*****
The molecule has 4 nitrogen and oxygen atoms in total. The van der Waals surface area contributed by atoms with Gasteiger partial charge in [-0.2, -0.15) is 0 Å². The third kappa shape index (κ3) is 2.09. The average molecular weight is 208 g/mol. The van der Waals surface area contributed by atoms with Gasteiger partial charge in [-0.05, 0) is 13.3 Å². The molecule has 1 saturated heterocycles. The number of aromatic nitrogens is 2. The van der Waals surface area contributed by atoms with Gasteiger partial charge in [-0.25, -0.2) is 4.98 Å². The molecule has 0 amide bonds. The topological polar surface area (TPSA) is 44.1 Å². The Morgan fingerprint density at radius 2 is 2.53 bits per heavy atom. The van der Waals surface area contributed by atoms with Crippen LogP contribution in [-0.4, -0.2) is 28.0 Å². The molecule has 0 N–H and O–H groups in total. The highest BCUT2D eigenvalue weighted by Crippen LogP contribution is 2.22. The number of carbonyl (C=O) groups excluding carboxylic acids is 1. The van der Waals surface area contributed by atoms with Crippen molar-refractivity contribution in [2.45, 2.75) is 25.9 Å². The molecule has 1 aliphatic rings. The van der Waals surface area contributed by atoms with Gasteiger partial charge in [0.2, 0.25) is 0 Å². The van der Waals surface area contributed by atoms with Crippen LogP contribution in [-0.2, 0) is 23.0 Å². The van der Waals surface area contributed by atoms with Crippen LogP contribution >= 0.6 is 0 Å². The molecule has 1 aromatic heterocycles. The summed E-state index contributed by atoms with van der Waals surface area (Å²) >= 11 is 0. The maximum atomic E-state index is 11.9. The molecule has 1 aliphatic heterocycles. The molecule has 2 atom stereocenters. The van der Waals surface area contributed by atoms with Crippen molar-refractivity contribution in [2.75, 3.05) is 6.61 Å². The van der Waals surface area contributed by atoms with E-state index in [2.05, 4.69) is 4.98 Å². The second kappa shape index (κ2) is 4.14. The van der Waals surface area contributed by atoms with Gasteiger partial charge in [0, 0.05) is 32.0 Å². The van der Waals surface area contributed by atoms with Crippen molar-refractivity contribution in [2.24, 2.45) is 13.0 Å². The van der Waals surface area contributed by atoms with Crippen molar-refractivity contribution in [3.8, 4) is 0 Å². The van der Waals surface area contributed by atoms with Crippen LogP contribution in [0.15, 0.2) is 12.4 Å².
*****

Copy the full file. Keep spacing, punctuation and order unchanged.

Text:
The molecule has 4 nitrogen and oxygen atoms in total. The van der Waals surface area contributed by atoms with Gasteiger partial charge in [-0.2, -0.15) is 0 Å². The third kappa shape index (κ3) is 2.09. The average molecular weight is 208 g/mol. The van der Waals surface area contributed by atoms with Gasteiger partial charge in [-0.05, 0) is 13.3 Å². The molecule has 1 saturated heterocycles. The number of aromatic nitrogens is 2. The van der Waals surface area contributed by atoms with Gasteiger partial charge in [-0.25, -0.2) is 4.98 Å². The molecule has 0 amide bonds. The topological polar surface area (TPSA) is 44.1 Å². The Morgan fingerprint density at radius 2 is 2.53 bits per heavy atom. The van der Waals surface area contributed by atoms with Crippen LogP contribution in [-0.4, -0.2) is 28.0 Å². The molecule has 0 N–H and O–H groups in total. The highest BCUT2D eigenvalue weighted by Crippen LogP contribution is 2.22. The number of carbonyl (C=O) groups excluding carboxylic acids is 1. The van der Waals surface area contributed by atoms with Crippen molar-refractivity contribution in [2.45, 2.75) is 25.9 Å². The molecule has 1 aliphatic rings. The van der Waals surface area contributed by atoms with Gasteiger partial charge in [0.2, 0.25) is 0 Å². The van der Waals surface area contributed by atoms with Crippen LogP contribution in [-0.2, 0) is 23.0 Å². The van der Waals surface area contributed by atoms with Crippen LogP contribution >= 0.6 is 0 Å². The molecule has 1 aromatic heterocycles. The summed E-state index contributed by atoms with van der Waals surface area (Å²) >= 11 is 0. The maximum atomic E-state index is 11.9. The molecule has 1 aliphatic heterocycles. The molecule has 2 atom stereocenters. The van der Waals surface area contributed by atoms with Crippen molar-refractivity contribution in [2.75, 3.05) is 6.61 Å². The van der Waals surface area contributed by atoms with E-state index in [2.05, 4.69) is 4.98 Å². The second kappa shape index (κ2) is 4.14. The van der Waals surface area contributed by atoms with Gasteiger partial charge in [0, 0.05) is 32.0 Å². The van der Waals surface area contributed by atoms with Crippen molar-refractivity contribution in [2.24, 2.45) is 13.0 Å². The van der Waals surface area contributed by atoms with Crippen molar-refractivity contribution in [3.8, 4) is 0 Å². The van der Waals surface area contributed by atoms with Crippen LogP contribution in [0.15, 0.2) is 12.4 Å².